So, what kind of impact will VR have on live events? “Live virtual reality will forever change how fans experience live events,” said Keens. “The next 12 months will mark the first time fans will be able to watch live sports in VR on a consistent basis, thanks to our partnership with the NBA. It is undoubtedly the most immersive way ever to experience sports, and it will become the de facto sports watching medium of the future.”

According to Keens, the future of VR looks bright, particularly in the mobile viewing space. “In 2017, you will see the biggest electronics companies all over the world continue to make headsets and groundbreaking technology to support VR,” he said. “Mobile manufacturers are making screens with higher resolutions and better processors, which will improve the quality of the VR experience. With all of those changes happening, VR is going to become mass market and people will spend more and more time immersed in the technology.”

Twitter Takeovers And Less Is More: This Week In Game Promotions

When it comes to promoting AAA titles, these two found success with completely different strategies. Sometimes a game sells itself . . . and sometimes you just gotta torture an actor in a giant snow globe.

The Last Guardian

This very long-awaited PlayStation 4 exclusive tells the tale of a young boy and a strange, griffin-like creature named Trico. Aside from that, however, Sony has kept gameplay details tightly under wraps. Since The Last Guardian was announced nine years ago, the overwhelming hype of the game having finally come to fruition has been enough for Sony to step back and let the pre-orders roll in. In fact, pre-order sales were higher than Sony expected.

“When you’re working on a game that has such incredibly high levels of expectation, it’s impossible not to consider the pressure of meeting player expectations,” Joe Palmer, product manager for Sony told MCV“We’ve tried to avoid fueling the hype by playing on the fact that people have been waiting a long time for this. We want people to be excited because the game looks incredible, not because of its complicated development story.”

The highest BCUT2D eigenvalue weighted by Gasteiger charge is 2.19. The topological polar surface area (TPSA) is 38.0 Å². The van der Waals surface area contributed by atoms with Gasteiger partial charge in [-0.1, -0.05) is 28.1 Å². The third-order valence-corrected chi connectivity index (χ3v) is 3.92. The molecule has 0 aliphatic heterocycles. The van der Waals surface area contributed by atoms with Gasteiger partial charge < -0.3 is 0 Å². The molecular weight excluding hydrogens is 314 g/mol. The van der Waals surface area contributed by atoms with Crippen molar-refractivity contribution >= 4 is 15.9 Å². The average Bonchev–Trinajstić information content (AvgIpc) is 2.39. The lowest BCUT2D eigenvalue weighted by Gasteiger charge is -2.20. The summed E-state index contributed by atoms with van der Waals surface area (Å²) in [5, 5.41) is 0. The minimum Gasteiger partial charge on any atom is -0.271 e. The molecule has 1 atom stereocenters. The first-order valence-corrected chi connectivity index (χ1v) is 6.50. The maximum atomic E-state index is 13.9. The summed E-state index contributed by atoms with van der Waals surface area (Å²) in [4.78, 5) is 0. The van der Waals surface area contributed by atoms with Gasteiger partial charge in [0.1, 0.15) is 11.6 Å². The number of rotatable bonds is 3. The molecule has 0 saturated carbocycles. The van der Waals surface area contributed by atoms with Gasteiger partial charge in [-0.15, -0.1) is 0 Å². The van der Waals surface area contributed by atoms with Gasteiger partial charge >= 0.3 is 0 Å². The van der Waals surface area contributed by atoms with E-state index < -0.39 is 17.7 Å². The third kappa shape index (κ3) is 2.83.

Despite its $120 price tag, fans have shown a particular interest in pre-ordering The Last Guardian Collector’s Edition. (Source: Sony)

“We’ve seen a really positive response to the Collector’s Edition in particular, which despite its higher price point, proves there’s a huge appetite for the game,” he added. The Collector’s Edition features a steelbook case, Blu-ray game disc, digital soundtrack, 72-page art book, Trico statue and a sticker sheet, all packed in a wooden collector’s box.

Brand new game footage was revealed during the PlayStation Experience as well, helping raise the excitement.

Dead Rising 4

Capcom has certainly cornered the zombie apocalypse market with its Resident Evil and Dead Rising franchises, and promotion for Dead Rising 4 has been focused primarily on the triumphant return of the series’ original protagonist—Frank West. During E3, the character staged a Twitter takeover for the official Dead Rising account, commenting on the events’ happenings and of course, adding his trademark wit to the mix.

Taking full advantage of the parallels between Dead Rising and The Walking Dead, West took over Twitter once again to live tweet reactions to TWD‘s brutal season seven premiere and even parodied “Lucille,” Negan’s thirsty bat of hateful doom.

After all, Frank was clobbering (and mocking) the undead with his bat long before Negan showed up—a fact that he won’t let slide easily.

Halloween may be over, but it’s never too late to “undead” yourself, thanks to a sponsored Snapchat filter.

If snuggling up with some hot cocoa and relaxing to the sound of a crackling fire and zombie moans is your thing, Capcom has you covered with a special Yule Log.

Meanwhile, back on Twitter, Frank was at it again on Friday—answering questions with the hashtag #AskFrank to ring in the weekend. Frank commented on other Dead Rising protagonists, Resident Evil cross-over fan fiction and gave viewers advice, all live on Facebook. Okay, so technically he didn’t say anything, but the recorded video shows him reading, reacting to and typing answers on his phone. Viewers were then encouraged to read Frank’s responses on the Twitter feed.